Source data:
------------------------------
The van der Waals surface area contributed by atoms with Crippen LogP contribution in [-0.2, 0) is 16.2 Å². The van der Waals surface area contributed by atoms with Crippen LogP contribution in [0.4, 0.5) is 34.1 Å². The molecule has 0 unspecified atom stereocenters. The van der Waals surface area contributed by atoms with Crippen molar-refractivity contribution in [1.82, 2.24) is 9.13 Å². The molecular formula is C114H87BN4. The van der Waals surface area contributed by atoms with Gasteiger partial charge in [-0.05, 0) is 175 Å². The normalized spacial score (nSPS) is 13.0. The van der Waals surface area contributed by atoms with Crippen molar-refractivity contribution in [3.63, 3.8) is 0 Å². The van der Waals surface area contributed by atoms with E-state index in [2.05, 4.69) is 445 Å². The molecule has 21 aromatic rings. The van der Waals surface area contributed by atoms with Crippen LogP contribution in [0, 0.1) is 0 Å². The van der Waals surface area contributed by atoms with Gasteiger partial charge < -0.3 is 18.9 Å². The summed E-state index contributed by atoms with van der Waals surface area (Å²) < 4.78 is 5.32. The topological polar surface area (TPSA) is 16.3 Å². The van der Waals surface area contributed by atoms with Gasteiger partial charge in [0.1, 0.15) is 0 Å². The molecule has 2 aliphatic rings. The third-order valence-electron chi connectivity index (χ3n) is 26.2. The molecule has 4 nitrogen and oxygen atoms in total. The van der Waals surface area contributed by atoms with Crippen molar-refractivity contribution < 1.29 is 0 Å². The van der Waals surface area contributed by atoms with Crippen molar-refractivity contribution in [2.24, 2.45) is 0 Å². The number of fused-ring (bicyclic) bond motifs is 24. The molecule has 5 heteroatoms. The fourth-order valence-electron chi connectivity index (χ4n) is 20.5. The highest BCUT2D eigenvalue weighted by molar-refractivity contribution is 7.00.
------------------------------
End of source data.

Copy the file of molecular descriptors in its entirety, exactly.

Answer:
The van der Waals surface area contributed by atoms with Crippen LogP contribution in [-0.2, 0) is 16.2 Å². The van der Waals surface area contributed by atoms with Crippen LogP contribution in [0.4, 0.5) is 34.1 Å². The molecule has 0 unspecified atom stereocenters. The van der Waals surface area contributed by atoms with Crippen molar-refractivity contribution in [1.82, 2.24) is 9.13 Å². The molecular formula is C114H87BN4. The van der Waals surface area contributed by atoms with Gasteiger partial charge in [-0.05, 0) is 175 Å². The normalized spacial score (nSPS) is 13.0. The van der Waals surface area contributed by atoms with Crippen molar-refractivity contribution in [3.63, 3.8) is 0 Å². The van der Waals surface area contributed by atoms with E-state index in [2.05, 4.69) is 445 Å². The molecule has 21 aromatic rings. The van der Waals surface area contributed by atoms with Crippen LogP contribution in [0, 0.1) is 0 Å². The van der Waals surface area contributed by atoms with Gasteiger partial charge < -0.3 is 18.9 Å². The summed E-state index contributed by atoms with van der Waals surface area (Å²) < 4.78 is 5.32. The topological polar surface area (TPSA) is 16.3 Å². The van der Waals surface area contributed by atoms with Gasteiger partial charge in [0.1, 0.15) is 0 Å². The molecule has 2 aliphatic rings. The third-order valence-electron chi connectivity index (χ3n) is 26.2. The molecule has 4 nitrogen and oxygen atoms in total. The van der Waals surface area contributed by atoms with Crippen molar-refractivity contribution < 1.29 is 0 Å². The van der Waals surface area contributed by atoms with Crippen molar-refractivity contribution in [2.24, 2.45) is 0 Å². The number of fused-ring (bicyclic) bond motifs is 24. The molecule has 5 heteroatoms. The fourth-order valence-electron chi connectivity index (χ4n) is 20.5. The highest BCUT2D eigenvalue weighted by molar-refractivity contribution is 7.00.